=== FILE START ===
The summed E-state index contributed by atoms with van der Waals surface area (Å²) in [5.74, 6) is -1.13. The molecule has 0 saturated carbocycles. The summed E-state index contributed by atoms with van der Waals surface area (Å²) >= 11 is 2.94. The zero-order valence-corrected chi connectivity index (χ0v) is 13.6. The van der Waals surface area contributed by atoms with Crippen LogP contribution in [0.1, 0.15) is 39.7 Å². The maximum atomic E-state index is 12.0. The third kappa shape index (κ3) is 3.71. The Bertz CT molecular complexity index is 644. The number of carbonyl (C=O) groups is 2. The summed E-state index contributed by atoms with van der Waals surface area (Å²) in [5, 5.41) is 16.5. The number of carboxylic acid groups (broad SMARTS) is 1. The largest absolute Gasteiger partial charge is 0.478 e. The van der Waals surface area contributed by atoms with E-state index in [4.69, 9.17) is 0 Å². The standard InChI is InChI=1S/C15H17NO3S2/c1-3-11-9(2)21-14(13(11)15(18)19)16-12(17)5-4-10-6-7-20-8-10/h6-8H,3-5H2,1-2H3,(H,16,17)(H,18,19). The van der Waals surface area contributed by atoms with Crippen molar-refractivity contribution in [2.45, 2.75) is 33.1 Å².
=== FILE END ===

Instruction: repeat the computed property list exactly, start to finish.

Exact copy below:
The summed E-state index contributed by atoms with van der Waals surface area (Å²) in [5.74, 6) is -1.13. The molecule has 0 saturated carbocycles. The summed E-state index contributed by atoms with van der Waals surface area (Å²) >= 11 is 2.94. The zero-order valence-corrected chi connectivity index (χ0v) is 13.6. The van der Waals surface area contributed by atoms with Crippen LogP contribution in [0.1, 0.15) is 39.7 Å². The maximum atomic E-state index is 12.0. The third kappa shape index (κ3) is 3.71. The Bertz CT molecular complexity index is 644. The number of carbonyl (C=O) groups is 2. The summed E-state index contributed by atoms with van der Waals surface area (Å²) in [5, 5.41) is 16.5. The number of carboxylic acid groups (broad SMARTS) is 1. The largest absolute Gasteiger partial charge is 0.478 e. The van der Waals surface area contributed by atoms with E-state index in [4.69, 9.17) is 0 Å². The standard InChI is InChI=1S/C15H17NO3S2/c1-3-11-9(2)21-14(13(11)15(18)19)16-12(17)5-4-10-6-7-20-8-10/h6-8H,3-5H2,1-2H3,(H,16,17)(H,18,19). The van der Waals surface area contributed by atoms with Crippen molar-refractivity contribution in [2.45, 2.75) is 33.1 Å².